International Management

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Course overview
(MSc) Master of Science
International Management
Inactive
University of Essex
University of Essex
Essex Business School
Colchester Campus
Masters
Full-time or part-time
None
None
None
MSC N20124
15/04/2017

Professional accreditation

None

Admission criteria

A 2:2 degree in any discipline

IELTS (International English Language Testing System) code

If English is not your first language, we require IELTS 6.5 overall with a minimum component score of 6.0 in writing and 5.5 in all other components

Additional Notes

The University uses academic selection criteria to determine an applicant’s ability to successfully complete a course at the University of Essex. Where appropriate, we may ask for specific information relating to previous modules studied or work experience.

Course qualifiers

None

Rules of assessment

Rules of assessment are the rules, principles and frameworks which the University uses to calculate your course progression and final results.

Additional notes

Please refer to the full time version of this course for information on Core and Compulsory modules.

External examiners

External Examiners provide an independent overview of our courses, offering their expertise and help towards our continual improvement of course content, teaching, learning, and assessment. External Examiners are normally academics from other higher education institutions, but may be from the industry, business or the profession as appropriate for the course. They comment on how well courses align with national standards, and on how well the teaching, learning and assessment methods allow students to develop and demonstrate the relevant knowledge and skills needed to achieve their awards. External Examiners who are responsible for awards are key members of Boards of Examiners. These boards make decisions about student progression within their course and about whether students can receive their final award.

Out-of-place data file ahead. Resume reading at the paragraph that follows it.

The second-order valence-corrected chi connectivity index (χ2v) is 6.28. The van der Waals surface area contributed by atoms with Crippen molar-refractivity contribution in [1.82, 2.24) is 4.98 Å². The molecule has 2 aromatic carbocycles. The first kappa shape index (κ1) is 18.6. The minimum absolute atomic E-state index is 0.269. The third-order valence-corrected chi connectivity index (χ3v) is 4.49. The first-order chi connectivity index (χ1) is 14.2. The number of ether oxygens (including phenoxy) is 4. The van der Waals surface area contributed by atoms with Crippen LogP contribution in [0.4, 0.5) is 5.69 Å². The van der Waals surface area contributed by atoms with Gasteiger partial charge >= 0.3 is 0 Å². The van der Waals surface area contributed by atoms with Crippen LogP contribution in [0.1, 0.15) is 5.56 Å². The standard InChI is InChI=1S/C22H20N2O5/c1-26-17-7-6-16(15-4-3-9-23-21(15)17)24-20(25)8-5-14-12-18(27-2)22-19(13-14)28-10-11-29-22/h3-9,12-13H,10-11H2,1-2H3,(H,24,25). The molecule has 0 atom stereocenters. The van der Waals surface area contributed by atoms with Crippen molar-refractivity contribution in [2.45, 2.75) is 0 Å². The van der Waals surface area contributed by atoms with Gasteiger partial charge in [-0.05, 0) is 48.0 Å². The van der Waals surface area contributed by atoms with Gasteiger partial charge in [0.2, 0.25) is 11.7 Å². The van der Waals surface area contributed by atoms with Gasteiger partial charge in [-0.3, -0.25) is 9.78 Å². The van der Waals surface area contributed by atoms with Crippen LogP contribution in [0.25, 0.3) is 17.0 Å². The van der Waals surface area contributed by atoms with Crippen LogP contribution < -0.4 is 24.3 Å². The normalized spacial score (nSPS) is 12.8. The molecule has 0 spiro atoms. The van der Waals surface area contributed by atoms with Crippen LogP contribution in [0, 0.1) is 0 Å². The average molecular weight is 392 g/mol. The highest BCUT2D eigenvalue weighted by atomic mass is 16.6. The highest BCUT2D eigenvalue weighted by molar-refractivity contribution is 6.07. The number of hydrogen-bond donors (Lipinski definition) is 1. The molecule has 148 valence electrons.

Key

Core You must take this module.
You must pass this module. No failure can be permitted.
Core with Options You can choose which module to study.
You must pass this module. No failure can be permitted.
Compulsory You must take this module.
There may be limited opportunities to continue on the course/be eligible for the degree if you fail.
Compulsory with Options You can choose which module to study.
There may be limited opportunities to continue on the course/be eligible for the degree if you fail.
Optional You can choose which module to study.
There may be limited opportunities to continue on the course/be eligible for the degree if you fail.

Year 1 - 2019/20

Exit Award Status
Component Number Module Code Module Title Status Credits PG Diploma PG Certificate
01 Options year 1 Optional 40 Optional Optional
02 BE476-7-AU Foundations of Management and Marketing Compulsory 10 Optional Optional
03 BE464-7-AU Management: Principles and Practices Compulsory 20 Optional Optional

Year 2 - 2020/21

Exit Award Status
Component Number Module Code Module Title Status Credits PG Diploma PG Certificate
01 BE985-7-FY Research Portfolio Core 60 Optional
02 Options year 2 Compulsory with Options 50 Optional Optional